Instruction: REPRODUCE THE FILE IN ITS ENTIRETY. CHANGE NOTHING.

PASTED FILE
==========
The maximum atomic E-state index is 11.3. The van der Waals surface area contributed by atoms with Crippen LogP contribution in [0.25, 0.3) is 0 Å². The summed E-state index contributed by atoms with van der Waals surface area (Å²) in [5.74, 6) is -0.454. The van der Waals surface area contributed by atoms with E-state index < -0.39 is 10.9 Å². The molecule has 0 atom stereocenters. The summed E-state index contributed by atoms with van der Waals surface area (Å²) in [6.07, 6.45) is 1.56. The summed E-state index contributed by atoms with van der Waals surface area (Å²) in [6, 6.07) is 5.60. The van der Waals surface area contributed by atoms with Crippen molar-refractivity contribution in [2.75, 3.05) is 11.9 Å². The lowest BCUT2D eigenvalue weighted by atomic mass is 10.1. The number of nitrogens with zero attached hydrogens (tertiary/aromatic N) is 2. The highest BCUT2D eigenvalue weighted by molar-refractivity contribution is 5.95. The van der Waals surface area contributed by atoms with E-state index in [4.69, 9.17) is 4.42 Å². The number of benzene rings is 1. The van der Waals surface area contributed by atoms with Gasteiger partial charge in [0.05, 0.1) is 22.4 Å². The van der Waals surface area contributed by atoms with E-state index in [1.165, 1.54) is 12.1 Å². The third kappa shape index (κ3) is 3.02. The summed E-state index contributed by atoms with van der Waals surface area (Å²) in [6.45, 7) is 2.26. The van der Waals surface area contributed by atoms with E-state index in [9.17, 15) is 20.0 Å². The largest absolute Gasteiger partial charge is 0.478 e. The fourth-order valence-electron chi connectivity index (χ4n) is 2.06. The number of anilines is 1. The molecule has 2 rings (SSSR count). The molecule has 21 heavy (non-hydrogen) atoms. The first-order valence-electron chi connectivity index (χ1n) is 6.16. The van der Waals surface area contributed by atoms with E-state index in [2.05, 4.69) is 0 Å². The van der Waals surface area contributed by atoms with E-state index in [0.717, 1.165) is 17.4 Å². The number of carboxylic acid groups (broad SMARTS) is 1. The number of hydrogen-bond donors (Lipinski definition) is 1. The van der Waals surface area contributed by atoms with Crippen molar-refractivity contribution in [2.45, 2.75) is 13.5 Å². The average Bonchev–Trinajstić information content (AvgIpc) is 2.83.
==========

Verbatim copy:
The maximum atomic E-state index is 11.3. The van der Waals surface area contributed by atoms with Crippen LogP contribution in [0.25, 0.3) is 0 Å². The summed E-state index contributed by atoms with van der Waals surface area (Å²) in [5.74, 6) is -0.454. The van der Waals surface area contributed by atoms with E-state index < -0.39 is 10.9 Å². The molecule has 0 atom stereocenters. The summed E-state index contributed by atoms with van der Waals surface area (Å²) in [6.07, 6.45) is 1.56. The summed E-state index contributed by atoms with van der Waals surface area (Å²) in [6, 6.07) is 5.60. The van der Waals surface area contributed by atoms with Crippen molar-refractivity contribution in [2.75, 3.05) is 11.9 Å². The lowest BCUT2D eigenvalue weighted by atomic mass is 10.1. The number of nitrogens with zero attached hydrogens (tertiary/aromatic N) is 2. The highest BCUT2D eigenvalue weighted by molar-refractivity contribution is 5.95. The van der Waals surface area contributed by atoms with E-state index in [4.69, 9.17) is 4.42 Å². The number of benzene rings is 1. The van der Waals surface area contributed by atoms with Gasteiger partial charge in [0.05, 0.1) is 22.4 Å². The van der Waals surface area contributed by atoms with E-state index in [1.165, 1.54) is 12.1 Å². The third kappa shape index (κ3) is 3.02. The summed E-state index contributed by atoms with van der Waals surface area (Å²) in [6.45, 7) is 2.26. The van der Waals surface area contributed by atoms with E-state index in [9.17, 15) is 20.0 Å². The largest absolute Gasteiger partial charge is 0.478 e. The fourth-order valence-electron chi connectivity index (χ4n) is 2.06. The number of anilines is 1. The molecule has 2 rings (SSSR count). The molecule has 21 heavy (non-hydrogen) atoms. The first-order valence-electron chi connectivity index (χ1n) is 6.16. The van der Waals surface area contributed by atoms with E-state index in [2.05, 4.69) is 0 Å². The van der Waals surface area contributed by atoms with E-state index in [0.717, 1.165) is 17.4 Å². The number of carboxylic acid groups (broad SMARTS) is 1. The number of hydrogen-bond donors (Lipinski definition) is 1. The van der Waals surface area contributed by atoms with Crippen molar-refractivity contribution in [2.45, 2.75) is 13.5 Å². The average Bonchev–Trinajstić information content (AvgIpc) is 2.83.